Amana RR-10 Microwave repair


I know, this is ancient but i love it because it is an old Buick in disguise (lots of chrome).
The display/control module has gone completely dead but it is not the module itself. However, the Light switch does operate the light in the cooking cavity so the module is getting 120VAC. I have an old rusty RR-10 in the garage for testing purposes and the module works in that one. So..... what would cause the module to do this? Is there a safety device in the oven itself that could go bad and cause this condition?
Thanks, Larry
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Larry B wrote:

Module is not getting the juice(no power).
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Where would I find the tube thermal switch and are they stardard for microwave ovens? Does it look like a Klixon on an air-con compressor?
Thx
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I would start by checking the line fuse. There should be a schematic somewhere on the inside of the removable cover, that's the place to start tracing power.
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There are often multiple thermo switches as well as redundant door switches. On many of them one of the door switches intentionally blows the internal fuse. There may be a transformer in one that old to supply low voltage to the control unit. Otherwise start tracing power. Be really careful as a thousand watts of high voltage, >2000, will kill you deader than a doorknob.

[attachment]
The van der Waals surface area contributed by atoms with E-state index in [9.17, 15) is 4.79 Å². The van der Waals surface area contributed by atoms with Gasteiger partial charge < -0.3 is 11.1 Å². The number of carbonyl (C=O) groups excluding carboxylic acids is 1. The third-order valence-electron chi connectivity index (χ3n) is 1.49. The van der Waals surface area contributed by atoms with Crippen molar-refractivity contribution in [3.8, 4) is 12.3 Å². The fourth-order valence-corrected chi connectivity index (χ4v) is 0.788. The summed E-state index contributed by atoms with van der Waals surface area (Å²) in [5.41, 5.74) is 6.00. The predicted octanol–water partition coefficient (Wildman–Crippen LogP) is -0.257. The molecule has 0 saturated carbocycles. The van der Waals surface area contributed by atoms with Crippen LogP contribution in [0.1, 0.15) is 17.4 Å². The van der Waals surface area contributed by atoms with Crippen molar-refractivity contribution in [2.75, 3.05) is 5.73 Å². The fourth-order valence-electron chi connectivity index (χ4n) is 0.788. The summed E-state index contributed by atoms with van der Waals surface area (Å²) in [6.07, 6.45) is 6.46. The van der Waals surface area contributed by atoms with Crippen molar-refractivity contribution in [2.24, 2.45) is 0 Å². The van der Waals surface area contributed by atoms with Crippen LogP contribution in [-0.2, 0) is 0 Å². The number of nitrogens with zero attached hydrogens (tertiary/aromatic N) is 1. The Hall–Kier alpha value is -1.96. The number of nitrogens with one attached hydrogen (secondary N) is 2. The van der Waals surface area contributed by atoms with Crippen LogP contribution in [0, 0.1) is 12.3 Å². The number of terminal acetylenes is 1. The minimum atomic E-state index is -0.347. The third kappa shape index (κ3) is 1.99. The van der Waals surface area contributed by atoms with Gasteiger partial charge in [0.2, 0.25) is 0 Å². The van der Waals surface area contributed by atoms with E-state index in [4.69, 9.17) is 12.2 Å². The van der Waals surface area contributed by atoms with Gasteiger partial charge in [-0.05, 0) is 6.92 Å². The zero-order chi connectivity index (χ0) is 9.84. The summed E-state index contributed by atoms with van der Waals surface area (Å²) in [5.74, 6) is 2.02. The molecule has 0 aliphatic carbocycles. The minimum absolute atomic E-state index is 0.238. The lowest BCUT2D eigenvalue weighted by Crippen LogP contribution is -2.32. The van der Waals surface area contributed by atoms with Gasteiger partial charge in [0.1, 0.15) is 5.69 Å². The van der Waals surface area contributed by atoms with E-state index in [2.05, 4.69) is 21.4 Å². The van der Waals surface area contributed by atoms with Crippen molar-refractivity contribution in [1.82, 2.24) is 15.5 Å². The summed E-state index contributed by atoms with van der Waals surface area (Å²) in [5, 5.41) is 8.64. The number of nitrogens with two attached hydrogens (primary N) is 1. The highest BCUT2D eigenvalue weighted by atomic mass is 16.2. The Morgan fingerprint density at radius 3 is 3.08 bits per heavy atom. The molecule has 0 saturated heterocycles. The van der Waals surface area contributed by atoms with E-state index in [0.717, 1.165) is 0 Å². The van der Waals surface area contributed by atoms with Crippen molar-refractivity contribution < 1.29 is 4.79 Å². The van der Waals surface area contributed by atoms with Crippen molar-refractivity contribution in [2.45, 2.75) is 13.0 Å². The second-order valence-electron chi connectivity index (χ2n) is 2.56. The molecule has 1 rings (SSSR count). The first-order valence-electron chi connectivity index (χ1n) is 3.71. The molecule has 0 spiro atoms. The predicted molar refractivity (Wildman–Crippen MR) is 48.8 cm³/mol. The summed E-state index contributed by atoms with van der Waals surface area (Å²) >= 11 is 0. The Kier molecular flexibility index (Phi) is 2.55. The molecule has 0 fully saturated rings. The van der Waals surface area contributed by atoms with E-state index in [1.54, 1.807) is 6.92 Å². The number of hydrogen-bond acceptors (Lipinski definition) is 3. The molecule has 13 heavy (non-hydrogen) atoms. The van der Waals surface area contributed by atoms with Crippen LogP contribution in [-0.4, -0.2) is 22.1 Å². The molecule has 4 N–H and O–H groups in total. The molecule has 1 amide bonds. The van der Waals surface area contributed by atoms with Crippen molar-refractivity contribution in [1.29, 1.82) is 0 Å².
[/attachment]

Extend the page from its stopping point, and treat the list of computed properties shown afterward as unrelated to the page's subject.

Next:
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There are often multiple thermo switches as well as redundant door switches. On many of them one of the door switches intentionally blows the internal fuse. There may be a transformer in one that old to supply low voltage to the control unit. Otherwise start tracing power. Be really careful as a thousand watts of high voltage, >2000, will kill you deader than a doorknob.
The scematic shows the tube thermal switch in line with the power to the module. The module has its own low volage power supply. I'll jumper the thermal switch tonight first to see if I get a display, then, if not, go on to the internal fuse. I'll be back!
Am I correct that if the unit is unplugged, the danger is from the capacitors?
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The high voltage circuit in just about all of them includes a voltage doubling circuit off the high side of the high voltage transformer. There will be a pretty good sized high voltage capacitor in that circuit. Fairly easy to spot. Some will have a built in x megohm bleed down resistor in them but assume not. The chassis is often one leg of the high voltage circuit so it's easy to get shocked. The paperwork inside should tell you to short out the cap before working on it. Truth is that the capacitor, while it will shock the crap out of you, is not likely to kill you. It's accidentally contacting the high voltage side while taking readings that is the main danger. You should be able to check a lot of the safety devices with an ohm meter. The schematic will show you where you could check for open or closed.
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DO NOT THINK that regular probes are safe. The high voltage side will jump through regular insulation on a vom lead/probe. Make damn sure you know what you are checking if you use a meter on it with it powered up. If you are the least bit uncertain, clip the leads on with it powered down and then power it up. That way the worst that happens is you fry your vom.
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